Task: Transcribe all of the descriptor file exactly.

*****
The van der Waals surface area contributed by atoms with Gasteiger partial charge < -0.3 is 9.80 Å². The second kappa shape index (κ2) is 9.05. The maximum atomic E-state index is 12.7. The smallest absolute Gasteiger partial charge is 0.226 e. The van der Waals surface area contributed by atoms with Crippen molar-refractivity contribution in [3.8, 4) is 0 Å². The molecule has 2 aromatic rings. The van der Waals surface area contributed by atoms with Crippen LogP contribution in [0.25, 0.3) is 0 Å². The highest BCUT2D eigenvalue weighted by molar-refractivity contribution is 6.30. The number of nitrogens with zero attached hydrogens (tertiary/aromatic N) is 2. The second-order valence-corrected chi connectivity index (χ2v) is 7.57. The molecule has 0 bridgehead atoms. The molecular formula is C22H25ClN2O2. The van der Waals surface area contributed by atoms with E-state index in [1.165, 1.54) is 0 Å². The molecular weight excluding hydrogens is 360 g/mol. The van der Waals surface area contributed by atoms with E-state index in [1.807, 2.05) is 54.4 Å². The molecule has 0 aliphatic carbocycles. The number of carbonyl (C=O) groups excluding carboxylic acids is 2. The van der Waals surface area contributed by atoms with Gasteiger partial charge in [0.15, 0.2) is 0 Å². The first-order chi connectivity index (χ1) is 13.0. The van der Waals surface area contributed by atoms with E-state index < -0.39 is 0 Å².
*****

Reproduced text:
The van der Waals surface area contributed by atoms with Gasteiger partial charge < -0.3 is 9.80 Å². The second kappa shape index (κ2) is 9.05. The maximum atomic E-state index is 12.7. The smallest absolute Gasteiger partial charge is 0.226 e. The van der Waals surface area contributed by atoms with Crippen molar-refractivity contribution in [3.8, 4) is 0 Å². The molecule has 2 aromatic rings. The van der Waals surface area contributed by atoms with Crippen LogP contribution in [0.25, 0.3) is 0 Å². The highest BCUT2D eigenvalue weighted by molar-refractivity contribution is 6.30. The number of nitrogens with zero attached hydrogens (tertiary/aromatic N) is 2. The second-order valence-corrected chi connectivity index (χ2v) is 7.57. The molecule has 0 bridgehead atoms. The molecular formula is C22H25ClN2O2. The van der Waals surface area contributed by atoms with E-state index in [1.165, 1.54) is 0 Å². The molecular weight excluding hydrogens is 360 g/mol. The van der Waals surface area contributed by atoms with E-state index in [1.807, 2.05) is 54.4 Å². The molecule has 0 aliphatic carbocycles. The number of carbonyl (C=O) groups excluding carboxylic acids is 2. The van der Waals surface area contributed by atoms with Gasteiger partial charge in [0.15, 0.2) is 0 Å². The first-order chi connectivity index (χ1) is 13.0. The van der Waals surface area contributed by atoms with E-state index < -0.39 is 0 Å².